Senior Member Nihill first considered what constituted unfavourable treatment within the definition of direct discrimination, and whether it was necessary to carry out a comparative analysis to determine if a person has been treated unfavourably because of a protected attribute (in this case, a disability).

SM Nihill's starting point was the Court of Appeal's decision in Aitken v State of Victoria, where the Court of Appeal accepted that the question as to whether a comparative analysis is required under the EO Act remains an unresolved question of law in Victoria.

Following a discussion of helpful case law, interpretation legislation and extrinsic material, SM Nihill concluded that the definition of direct discrimination in the EO Act does not require a comparator (a conclusion also reached in the recent VCAT decision on Victoria Police's beard policy). Rather, what is required is an analysis of the impact of treatment on the person complaining of it. This analysis may be informed by the treatment afforded to others, however, such a consideration is not required under section 8 of the EO Act.

SM Nihill formed the view that Council's maintenance of the ban, preventing Mr Slattery from accessing services in any building owned, occupied or managed by Council, particularly after Mr Slattery requested that the ban be lifted in November 2012, constituted unfavourable treatment.

SM Nihill next went on to consider whether the unfavourable treatment of Mr Slattery was because he had a protected attribute.

The Tribunal heard psychiatric evidence from Dr Farnbach, who had been Mr Slattery's treating psychiatrist. Dr Farnbach gave evidence that as a result of his PTSD and impulse control disorder, Mr Slattery experienced a strong and urgent compulsion to make reports to Council, particularly about public safety and about 'people doing the right thing'. After reports were made, Mr Slattery would experience relief.

SM Nihill concluded, on the basis of Dr Farnbach's evidence that Mr Slattery's tendency to complain compulsively is a symptom of his disabilities, and therefore fell within the definition of disability contained in s 4 of the EO Act.

Given, that Mr Slattery's behaviour in compulsively complaining to the Council, was a result of his disability, and that one of the reasons that Council had imposed the ban was to 'manage' Mr Slattery, SM Nihill concluded that Mr Slattery's disability was a substantial reason for the Council's unfavourable treatment of Mr Slattery, and therefore that Mr Slattery had been the subject of direct discrimination by the Council.

The Council was unsuccessful in arguing that an exception under ss 75 or 86 of the EO Act applied (that is, that it was necessary to impose the ban on Mr Slattery to protect the health and safety of Councillors, Council staff and the wider public).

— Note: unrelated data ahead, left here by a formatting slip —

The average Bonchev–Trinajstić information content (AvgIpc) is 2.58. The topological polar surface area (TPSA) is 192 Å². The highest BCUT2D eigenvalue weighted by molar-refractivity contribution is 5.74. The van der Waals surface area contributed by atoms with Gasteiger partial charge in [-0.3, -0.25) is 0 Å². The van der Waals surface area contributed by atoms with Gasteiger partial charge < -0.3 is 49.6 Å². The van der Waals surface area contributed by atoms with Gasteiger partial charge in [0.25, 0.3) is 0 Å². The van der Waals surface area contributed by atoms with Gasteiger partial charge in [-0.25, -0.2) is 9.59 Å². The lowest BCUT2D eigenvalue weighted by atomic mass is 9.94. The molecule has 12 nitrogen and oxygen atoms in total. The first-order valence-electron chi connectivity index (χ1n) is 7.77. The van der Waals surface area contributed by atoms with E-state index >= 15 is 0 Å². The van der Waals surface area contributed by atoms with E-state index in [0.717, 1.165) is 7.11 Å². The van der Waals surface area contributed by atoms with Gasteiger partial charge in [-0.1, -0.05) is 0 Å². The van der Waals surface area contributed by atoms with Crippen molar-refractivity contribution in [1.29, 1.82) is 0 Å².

The question of remedies was left to be discussed by the parties in a compulsory conference.

If you are in the Victorian Government and would like advice on the EO Act or this case, please contact:

Penina Berkovic
Principal Solicitor
t 8684 0226

Bruce Chen
Senior Solicitor
t 8684 0425

Tuesday, 3 December 2013

High Court tells lawyers to play fair

Play fair and double-check what you send to the other side are the two lessons for litigators coming out of the recent High Court decision of ERA Group v Armstrong.

In the course of discovery in a commercial dispute involving some 60,000 documents, the ERA Group’s solicitors mistakenly provided Armstrong’s solicitors with documents that were confidential and subject to client legal privilege. 


ERA Group’s solicitors then sought return of the material and an undertaking from Armstrong’s solicitors not to use the privileged material in the litigation.  But Armstrong’s solicitors refused to return the documents, arguing that the privilege attaching to the documents had been waived.

The trial judge found for the ERA Group and ordered return of the documents.  But the Court of Appeal sided with Armstrong.  The High Court overturned that decision with a very clear message about lawyers’ professional and ethical obligations to support the proper administration of justice. 

In doing so, it noted that mistakes are more likely to occur in discovery in ‘heavy litigation conducted by large teams of lawyers of varying experience and the indiscriminate use of photocopying’ so the good faith of the parties is paramount in such matters.

The Court noted that the new Australian Solicitor’s Conduct Rules (not yet incorporated in Victoria) require a solicitor to return material which is known or reasonably suspected to be confidential, where the solicitor is aware that its disclosure was inadvertent.

The Court suggested "such a rule should not be necessary," as "in the not too distant past it was understood that acting in this way obviates unnecessary and costly interlocutory applications…  It is an example of professional, ethical obligations of legal practitioners supporting the objectives of the proper administration of justice.”